The well-known, sudden pain of cramp can occur in any of the muscles located at the rear of the leg. Muscles contract involuntarily and become tight and painful as a result. An individual may experience a cramp due to muscle fatigue, strain, or dehydration, but some causes are unknown. Although cramps are generally harmless, they may indicate an underlying issue, such as a restricted blood supply. Posterior cruciate ligament injuries: These injuries usually occur when the knee is directly struck, such as during contact sports like soccer, football, or rugby.
⦁ Meniscus Tear
A torn posterior horn of one of the menisci may cause stiffness and pain in the back of the knee (see medial and lateral meniscus tears). It is common for this type of damage to occur as a result of athletic activities, and the pain may not be apparent for some time.
⦁ Baker’s Cyst
In Baker’s cyst, synovial fluid accumulates in an inflamed bursa of the popliteal fossa. Located between skin and tendon or between tendon and bone, bursae are fluid filled structures that reduce friction between adjacent moving parts. Arthritis or trauma can result in an increase in synovial fluid, causing swelling behind the knee. This causes a feeling of tightness behind the knee.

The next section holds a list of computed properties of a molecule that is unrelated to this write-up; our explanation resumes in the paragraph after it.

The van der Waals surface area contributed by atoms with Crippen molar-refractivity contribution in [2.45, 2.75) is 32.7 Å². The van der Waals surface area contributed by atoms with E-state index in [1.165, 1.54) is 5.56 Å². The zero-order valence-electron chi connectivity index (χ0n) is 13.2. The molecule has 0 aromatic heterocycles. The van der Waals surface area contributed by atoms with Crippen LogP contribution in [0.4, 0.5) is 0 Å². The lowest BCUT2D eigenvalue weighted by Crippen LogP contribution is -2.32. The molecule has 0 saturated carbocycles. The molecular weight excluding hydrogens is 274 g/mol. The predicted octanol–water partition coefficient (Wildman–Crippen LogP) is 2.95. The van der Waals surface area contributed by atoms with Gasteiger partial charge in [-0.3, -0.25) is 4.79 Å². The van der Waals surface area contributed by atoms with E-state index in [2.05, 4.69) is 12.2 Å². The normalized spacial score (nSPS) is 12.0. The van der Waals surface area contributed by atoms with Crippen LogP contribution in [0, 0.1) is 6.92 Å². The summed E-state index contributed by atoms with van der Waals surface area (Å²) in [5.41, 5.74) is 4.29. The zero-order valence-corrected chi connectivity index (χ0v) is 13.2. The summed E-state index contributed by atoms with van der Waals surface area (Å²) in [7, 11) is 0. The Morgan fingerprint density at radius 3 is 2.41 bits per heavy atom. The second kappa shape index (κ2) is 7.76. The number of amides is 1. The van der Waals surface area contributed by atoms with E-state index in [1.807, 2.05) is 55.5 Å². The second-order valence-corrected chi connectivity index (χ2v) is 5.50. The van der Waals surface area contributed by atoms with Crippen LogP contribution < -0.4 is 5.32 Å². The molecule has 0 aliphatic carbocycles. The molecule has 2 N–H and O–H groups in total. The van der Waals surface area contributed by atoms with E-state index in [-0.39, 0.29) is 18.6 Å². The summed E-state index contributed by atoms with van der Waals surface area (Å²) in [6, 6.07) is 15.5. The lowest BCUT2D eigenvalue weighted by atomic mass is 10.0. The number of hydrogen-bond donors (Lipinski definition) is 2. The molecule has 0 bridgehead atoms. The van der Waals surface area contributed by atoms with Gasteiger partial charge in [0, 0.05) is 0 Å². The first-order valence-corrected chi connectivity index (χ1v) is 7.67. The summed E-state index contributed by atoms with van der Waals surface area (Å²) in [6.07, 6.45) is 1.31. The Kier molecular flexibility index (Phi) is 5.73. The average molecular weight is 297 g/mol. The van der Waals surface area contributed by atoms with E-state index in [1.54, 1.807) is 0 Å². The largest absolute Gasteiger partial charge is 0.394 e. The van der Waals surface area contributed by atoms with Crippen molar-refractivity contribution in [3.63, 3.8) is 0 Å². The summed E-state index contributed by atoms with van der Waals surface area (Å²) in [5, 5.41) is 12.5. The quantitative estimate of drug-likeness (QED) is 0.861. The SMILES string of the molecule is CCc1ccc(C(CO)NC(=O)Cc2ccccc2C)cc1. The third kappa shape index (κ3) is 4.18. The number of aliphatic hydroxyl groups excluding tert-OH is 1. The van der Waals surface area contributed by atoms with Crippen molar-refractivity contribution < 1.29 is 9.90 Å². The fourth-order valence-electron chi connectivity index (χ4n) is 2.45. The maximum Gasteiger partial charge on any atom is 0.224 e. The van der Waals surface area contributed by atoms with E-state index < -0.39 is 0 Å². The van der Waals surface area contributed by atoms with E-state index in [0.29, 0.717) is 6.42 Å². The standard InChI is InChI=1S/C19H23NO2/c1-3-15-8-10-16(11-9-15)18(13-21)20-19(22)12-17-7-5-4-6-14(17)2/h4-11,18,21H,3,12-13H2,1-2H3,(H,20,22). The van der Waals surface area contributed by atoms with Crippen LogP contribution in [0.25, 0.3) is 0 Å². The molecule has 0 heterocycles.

Baker’s cyst: This is a fluid-filled sac that develops when synovial fluid leaks through the back of the knee capsule (as a result of osteoarthritis or an injury to the meniscus).
As pain in the knee is not localized, it may vary its location from person to person. In such cases, the knee pain location chart helps a lot. People should be aware of knee pain location chart, so that they can tell the doctor the exact location of pain. Knee pain that is severe or persistent should never be ignored. There are many causes of pain, including injuries, infections, and autoimmune diseases like rheumatoid arthritis. As a result of unbearable pain in your knees, you must seek medical attention. Immediately visit your doctor, don’t wait to get it worse.
Generally, you should seek medical attention if your knee pain in richardson was caused by a forceful impact or is accompanied by significant swelling, pain, redness, or warmth.